"model": "Part",
      "foreignKey": ""
    }
  },
  "acls": [],
  "methods": {}
}

And here is Part:

{
  "name": "Part",
  "plural": "Parts",
  "base": "PersistedModel",
  "idInjection": true,
  "options": {
    "validateUpsert": true
  },
  "properties": {
    "name": {
      "type": "string"
    }
  },
  "validations": [],
  "relations": {
    "products": {
      "type": "hasAndBelongsToMany",
      "model": "Product",
      "foreignKey": ""
    }
  },
  "acls": [],
  "methods": {}
}

One thing I dig about LoopBack’s JSON definition files is that once you’ve used the CLI a few times, you can get more comfortable with the syntax and simply copy and paste. Or use the CLI. I like having options.

Ok, so here is where things get interesting. First, when editing a product, we need a list of all parts as well as the current parts associated with a product. I again dove into (minor) callback hell and simply did a “get all parts” call followed by a “get a product” call. The interesting thing is that—by default—when you ask for an object that has related items, the API will not return associated data unless you ask for it. Since the operation could be expensive, I can see the logic in that, and it takes all of two seconds to ask LoopBack to kindly return that stuff too. Here is the new edit route:

router.get('/products/edit/:id', function(req,res) {
	//get all parts so we can use in the form
	server.models.Part.find({order:'name asc'}).then(function(parts) {

		server.models.Product.findById(req.params.id,{include:'parts'}).then(function(product) {
			if(!product && req.params.id != 0) return res.redirect('/');
			res.render('edit',{product:product, parts:parts});
		}).catch(function(err) {
			console.log('Error in edit route', err);
		});

	});
});

So far so good. But here is where Handlebars goes a bit nutso. I like Handlebars, but handling anything complex, even “given an array of crap, does X exist in it” means you have to resort to a helper function. Here is how that looks in the view:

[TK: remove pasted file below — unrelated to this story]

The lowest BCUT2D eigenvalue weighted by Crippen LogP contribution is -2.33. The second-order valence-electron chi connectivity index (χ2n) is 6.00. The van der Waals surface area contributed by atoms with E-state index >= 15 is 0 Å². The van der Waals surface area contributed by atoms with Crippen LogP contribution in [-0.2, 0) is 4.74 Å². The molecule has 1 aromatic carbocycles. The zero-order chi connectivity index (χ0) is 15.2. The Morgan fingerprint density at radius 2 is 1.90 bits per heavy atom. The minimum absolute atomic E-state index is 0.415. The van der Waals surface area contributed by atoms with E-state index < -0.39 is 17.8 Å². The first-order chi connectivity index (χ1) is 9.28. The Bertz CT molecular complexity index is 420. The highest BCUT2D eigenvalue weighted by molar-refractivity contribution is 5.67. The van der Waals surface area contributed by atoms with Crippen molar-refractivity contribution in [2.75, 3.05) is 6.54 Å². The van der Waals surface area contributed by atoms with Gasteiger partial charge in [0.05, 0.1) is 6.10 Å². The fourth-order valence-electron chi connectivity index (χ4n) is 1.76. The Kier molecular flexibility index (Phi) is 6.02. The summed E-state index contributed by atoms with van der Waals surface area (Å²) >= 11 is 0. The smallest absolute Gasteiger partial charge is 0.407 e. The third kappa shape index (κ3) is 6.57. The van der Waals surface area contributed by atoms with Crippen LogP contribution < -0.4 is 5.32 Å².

<p>
<label for="parts">Parts:</label>
<select name="parts" id="parts" multiple>
	{
		<option value="{{id}}" {{ifSelected ../product id}}>{{name}}</option>
	{{/each}}
</select>
</p>

And here is how I added that helper:

var hbs = exphbs.create({
	defaultLayout:'main',
	layoutsDir:__dirname+'/views/layouts',
	helpers:{
		ifSelected:function(product,partid) {
			if(!product) return '';
			var parts = product.parts();
			for(var i=0;i<parts.length;i++) {
				if(String(parts[i].id) === String(partid)) {
					return 'selected';				
				}
			}
			return '';
		}
	}
});

Saving is a slightly bit more complex. I’ll paste the code below, and it’s lengthy, but once I explain things hopefully it will make sense.

router.post('/products/save', function(req, res) {
	//one to one btn form and model
	var product = req.body;
	if(product.id === '') delete product.id;
	//remove parts
	var selectedParts = [];
	if(product.parts) {
		//so req.body turns one into a string and two into an array
		if(typeof product.parts === 'string') {
			selectedParts[0] = product.parts;
		} else {
			selectedParts = product.parts;
		}
		delete product.parts;
	}
	console.log('selected parts is '+selectedParts);

	server.models.Product.upsert(product).then(function(product) {

		/*
		At this point, 'product' is a stored object, whether it was new or not
		But we don't have the parts cuz you can't upsert and ask for it back, so we'll get a new one
		*/
		server.models.Product.findById(product.id,{include:'parts'}).then(function(loadedProduct) {